In the same time frame, Bianca raised over $1,000 each year to buy presents for “Christmas for Kids” at two Romanian Orthodox churches in Windsor.
“Every year I choose a program to dedicate the money,” Bianca explains.
It’s not surprising that the COVID-19 global pandemic has affected Bianca’s efforts.
“In the beginning of the year, I planned to raise at least $500, each month in 2020, for different causes,” she says. “I had a very busy agenda for last year, but this pandemic turned everything over . . . It has been a difficult year for fundraising.”
Bianca, however, is not one to give up.
She continues working with T2B saying, “The team set up an account with CanadaHelps for my ‘Hair to Share’ campaign and people have donated online,” she comments. In the meantime, Bianca continues her efforts, using social media.
Lindsey Bareich, 14 Years Old
Lindsey Bareich, a ninth grade student at Sandwich Secondary School, started “Carve 4 Cancer” when she was just 12 years old, for the Windsor Cancer Centre Foundation (WCCF).
“Ever since I was a little kid, my family got these giant pumpkins to carve for Halloween,” Lindsey explains. “Each weighed up to 80 pounds! So, when my dad challenged me to organize a charity event, we knew we had to use these giant pumpkins, which became the base for ‘Carve 4 Cancer’.”
Businesses donate to the WCCF and in return, receive a giant pumpkin to carve, decorate, or paint. The pumpkins are then delivered to the foundation, where patients and staff vote on Facebook for the winner in their “Best Pumpkin” contest.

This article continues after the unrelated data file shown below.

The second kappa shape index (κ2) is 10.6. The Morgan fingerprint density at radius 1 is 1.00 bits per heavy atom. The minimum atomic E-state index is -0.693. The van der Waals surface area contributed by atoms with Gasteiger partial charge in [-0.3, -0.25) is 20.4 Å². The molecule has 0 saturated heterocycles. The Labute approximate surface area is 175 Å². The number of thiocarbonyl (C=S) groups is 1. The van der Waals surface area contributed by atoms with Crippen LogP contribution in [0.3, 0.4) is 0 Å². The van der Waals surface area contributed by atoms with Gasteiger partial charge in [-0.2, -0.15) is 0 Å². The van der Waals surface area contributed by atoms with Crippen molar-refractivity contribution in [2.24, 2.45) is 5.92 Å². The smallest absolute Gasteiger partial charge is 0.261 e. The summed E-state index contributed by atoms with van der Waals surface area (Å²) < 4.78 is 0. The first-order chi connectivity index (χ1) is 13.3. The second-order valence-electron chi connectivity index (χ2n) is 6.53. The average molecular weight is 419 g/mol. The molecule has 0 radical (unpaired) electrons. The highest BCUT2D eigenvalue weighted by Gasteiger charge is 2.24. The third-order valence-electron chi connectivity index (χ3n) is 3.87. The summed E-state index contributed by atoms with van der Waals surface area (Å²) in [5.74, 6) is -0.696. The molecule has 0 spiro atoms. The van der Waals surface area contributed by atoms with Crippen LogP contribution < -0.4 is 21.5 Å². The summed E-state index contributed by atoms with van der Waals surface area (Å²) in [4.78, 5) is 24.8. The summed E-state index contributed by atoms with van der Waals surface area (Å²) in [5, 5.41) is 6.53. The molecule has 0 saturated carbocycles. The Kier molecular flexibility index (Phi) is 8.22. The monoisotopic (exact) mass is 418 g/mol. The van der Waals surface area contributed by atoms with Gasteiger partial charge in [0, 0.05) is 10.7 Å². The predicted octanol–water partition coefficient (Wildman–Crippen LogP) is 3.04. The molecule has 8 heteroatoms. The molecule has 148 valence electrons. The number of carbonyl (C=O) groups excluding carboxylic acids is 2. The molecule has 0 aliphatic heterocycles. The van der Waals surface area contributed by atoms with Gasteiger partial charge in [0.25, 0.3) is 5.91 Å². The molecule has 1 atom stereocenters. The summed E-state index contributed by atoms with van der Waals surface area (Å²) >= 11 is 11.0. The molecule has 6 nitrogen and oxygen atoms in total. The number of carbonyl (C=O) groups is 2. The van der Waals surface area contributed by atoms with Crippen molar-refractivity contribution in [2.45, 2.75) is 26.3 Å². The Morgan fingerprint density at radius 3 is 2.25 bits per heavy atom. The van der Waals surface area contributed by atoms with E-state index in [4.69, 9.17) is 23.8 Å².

Over the past three years, Lindsey has raised $30,180 for the WCCF. It’s worth noting that “Carve 4 Cancer” 2020 — despite the COVID-19 global pandemic — was Lindsey’s best year yet, raising an eye-popping $11,780.
In December 2020, Lindsey received the “Outstanding Partnership Award” for the Erie St. Clair Regional Cancer Program (ESC RCP) “Summit Award”. This is an award presented annually “to recognize healthcare employees, volunteers, or groups who are working toward the objectives and actions outlined in the ESC RCP Strategic Plan, and are devoted to minimizing the impact of cancer and improving quality of life for the residents of Erie St. Clair.”
How does Lindsey inspire other people her age to get involved with the community?
“Age isn’t a restriction,” she declares. “Anyone can use their initiative and be the change they wish to see in the world.”
Her parents are proud of her efforts, particularly because they have a relationship to the WCCF.
Lindsey plans to continue the “Carve 4 Cancer” as an annual event.
“Each year comes with its own challenges,” she says. “For example, in 2019, the pumpkin crop failed and instead of ‘Carve 4 Cancer’, I organized a similar event around the winter holiday called, ‘Wreaths 4 Wellness’ where businesses donated to the WCCF and decorated Christmas wreaths.”
Lindsey has taken the events of 2020 in stride, adapting to the challenges presented by COVID-19. Some businesses that previously donated skipped last year, due to the economic downturn.
Others declined the pumpkin aspect of the event because of social distancing restrictions, and simply donated, instead.